Now, Ben-Veniste had seen the PDB, so he knew exactly what it said. And, even though some will choose to interpret it more harshly than others, he must have known that it certainly wasn’t a smoking gun, or even a loaded gun. It wasn’t even a gun, really. It just noted that a gun may, in fact, exist somewhere.

Why, since he must have known all of this, did he work Rice to get the title out? Did he hope that the title alone would implicate the administration? Yes, but why didn’t he think the contents would be released?

Thursday evening, while watching the testimony, I stopped and replayed that segment several times. My wife, who was already fed up with Ben-Veniste, asked why he was pushing that angle so hard. I responded that there were two main possibilities: 1) The briefing contained classified information – though not 9/11-specific – that precluded its release, so he wanted to use the title to score points, knowing it would never see the light of day. Or, 2) The briefing DID contain 9/11-specific information, and he was trying to force the administration into releasing it. [emphasis added]

When the PDB was, in fact, released a couple of days later, Ben-Viniste was revealed to have no legs to stand on.

Legacy Media has been building up to this “burn Rove” frenzy for so long, the last thing they want to happen is for the actual perpetrator (if it, indeed, was a crime) to be identified.

Normally, someone would have to be proven guilty before this sort of mania caught on. But they seem to be traipsing along, not a care in the world, happily smearing Rove as they go. Is it because they know that the actual evidence will never see the light of day and their game won’t end until they tire of it?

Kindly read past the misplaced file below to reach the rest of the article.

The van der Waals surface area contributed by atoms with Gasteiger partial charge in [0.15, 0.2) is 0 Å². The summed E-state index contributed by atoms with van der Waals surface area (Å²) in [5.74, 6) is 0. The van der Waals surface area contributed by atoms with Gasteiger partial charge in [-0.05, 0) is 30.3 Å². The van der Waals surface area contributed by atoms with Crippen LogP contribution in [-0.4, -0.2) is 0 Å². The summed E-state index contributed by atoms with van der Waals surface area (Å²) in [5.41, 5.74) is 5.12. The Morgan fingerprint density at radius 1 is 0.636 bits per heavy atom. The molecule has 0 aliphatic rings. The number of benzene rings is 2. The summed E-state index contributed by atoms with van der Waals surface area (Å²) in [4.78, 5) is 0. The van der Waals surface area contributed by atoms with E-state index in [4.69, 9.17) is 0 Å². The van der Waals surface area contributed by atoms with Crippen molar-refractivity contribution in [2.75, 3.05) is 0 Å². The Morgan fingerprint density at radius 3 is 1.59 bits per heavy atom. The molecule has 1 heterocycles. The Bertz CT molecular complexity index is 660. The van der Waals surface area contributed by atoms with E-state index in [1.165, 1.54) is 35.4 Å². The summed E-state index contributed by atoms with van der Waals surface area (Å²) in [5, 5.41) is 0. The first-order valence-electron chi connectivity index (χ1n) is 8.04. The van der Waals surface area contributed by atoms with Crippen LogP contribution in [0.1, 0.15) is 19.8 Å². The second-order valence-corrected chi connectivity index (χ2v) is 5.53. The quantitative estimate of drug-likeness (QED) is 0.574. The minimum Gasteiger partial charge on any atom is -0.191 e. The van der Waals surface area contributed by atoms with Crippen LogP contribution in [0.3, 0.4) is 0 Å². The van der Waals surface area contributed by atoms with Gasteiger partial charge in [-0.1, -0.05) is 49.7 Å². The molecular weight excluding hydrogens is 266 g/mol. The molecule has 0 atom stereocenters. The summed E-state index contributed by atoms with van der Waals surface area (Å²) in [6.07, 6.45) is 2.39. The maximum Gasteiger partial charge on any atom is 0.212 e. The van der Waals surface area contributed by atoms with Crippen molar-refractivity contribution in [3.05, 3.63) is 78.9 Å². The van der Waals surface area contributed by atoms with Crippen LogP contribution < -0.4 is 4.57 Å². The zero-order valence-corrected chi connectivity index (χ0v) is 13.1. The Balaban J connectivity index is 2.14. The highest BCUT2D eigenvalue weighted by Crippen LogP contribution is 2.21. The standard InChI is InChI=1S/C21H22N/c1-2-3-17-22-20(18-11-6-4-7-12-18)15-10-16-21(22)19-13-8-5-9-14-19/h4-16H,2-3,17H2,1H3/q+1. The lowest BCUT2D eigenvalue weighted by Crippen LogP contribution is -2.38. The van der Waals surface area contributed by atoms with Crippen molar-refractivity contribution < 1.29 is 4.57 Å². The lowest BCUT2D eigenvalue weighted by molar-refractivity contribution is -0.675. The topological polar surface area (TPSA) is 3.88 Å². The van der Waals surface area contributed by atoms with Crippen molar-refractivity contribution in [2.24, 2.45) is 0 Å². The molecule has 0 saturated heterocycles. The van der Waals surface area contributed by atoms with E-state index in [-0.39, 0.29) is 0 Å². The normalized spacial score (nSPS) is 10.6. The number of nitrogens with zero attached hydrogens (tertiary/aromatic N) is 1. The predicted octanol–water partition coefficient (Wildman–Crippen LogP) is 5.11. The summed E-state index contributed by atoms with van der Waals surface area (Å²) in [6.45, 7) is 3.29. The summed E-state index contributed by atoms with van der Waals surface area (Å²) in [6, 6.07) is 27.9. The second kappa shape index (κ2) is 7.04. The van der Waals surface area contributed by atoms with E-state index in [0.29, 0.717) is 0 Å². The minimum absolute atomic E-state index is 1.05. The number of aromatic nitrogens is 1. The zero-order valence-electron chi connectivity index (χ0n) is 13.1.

We’ll see.

Comments

  1. You are correct about Bev-Veniste trying to aquire the release of a then classified document by centering on the title. However you are incorrect about him not having a leg to stand on with the PDB’s content. Most republicans will center on the 3rd to last paragraph as being admonishment of GW’s ignorance which reads: ‘We have not been able to corroberate some of the more sensational threat reporting, such as that from a (name blacked out) service in 1998 saying that Bin Ladin wanted to hijack a US aircraft to gain the release of ”Blind Shayakh” Umar Abd al-Rahman and other US-held extremists.’ However the paragraph right after that states: ‘Nevertheless, FBI information since that time indicates suspicious patterns of activity in this country consistent with preparations for hijackings or other types of attacks, including recent surveillance of Federal buildings in New York.’ So not only was pertenint information ignored but the intelligence community was recieving lots of warnings throughout the summer of 2001 including ‘ominus chatter’ of an impending attack, and these were relayed to the President. Plus GW had reqested the 08/06/01 PDB because of those warnings. According to Richard Clarke similar warning were given to Clinton in Dec 1999 and his response was completly different from GW’s. Because of Clinton’s response an attack on LAX was prevented, but he recieves little credit for that. So failing where someone else succeeded is not very excusable hence the tough line of questioning by Ben-Veniste. And before you call Clarke a partisan hack you should look up his service record which includes Reagan’s and George HW’s administrations. Incidently Clarke held a cabinet level position for Clinton’s administration and was demoted for GW’s for reasons unknown even though GW was told repeatedly not just by Clarke that Al Qaeda was going to be his top problem in the world. I have a link to the PDB in case you haven’t seen it: http://www.cbsnews.com/htdocs/pdf/pdb_080601.pdf Just read it as if you were the President, and draw your own conclusion based on what you should have known about previous Al Qaeda encounters. We’ll see if you call the title vague, and consider this historic data failing to outline a clear and present threat. Consistently, simple minded folks think alike. And if he isn’t simple minded then he knew that any incident on US soil would enable his powers of war mongering.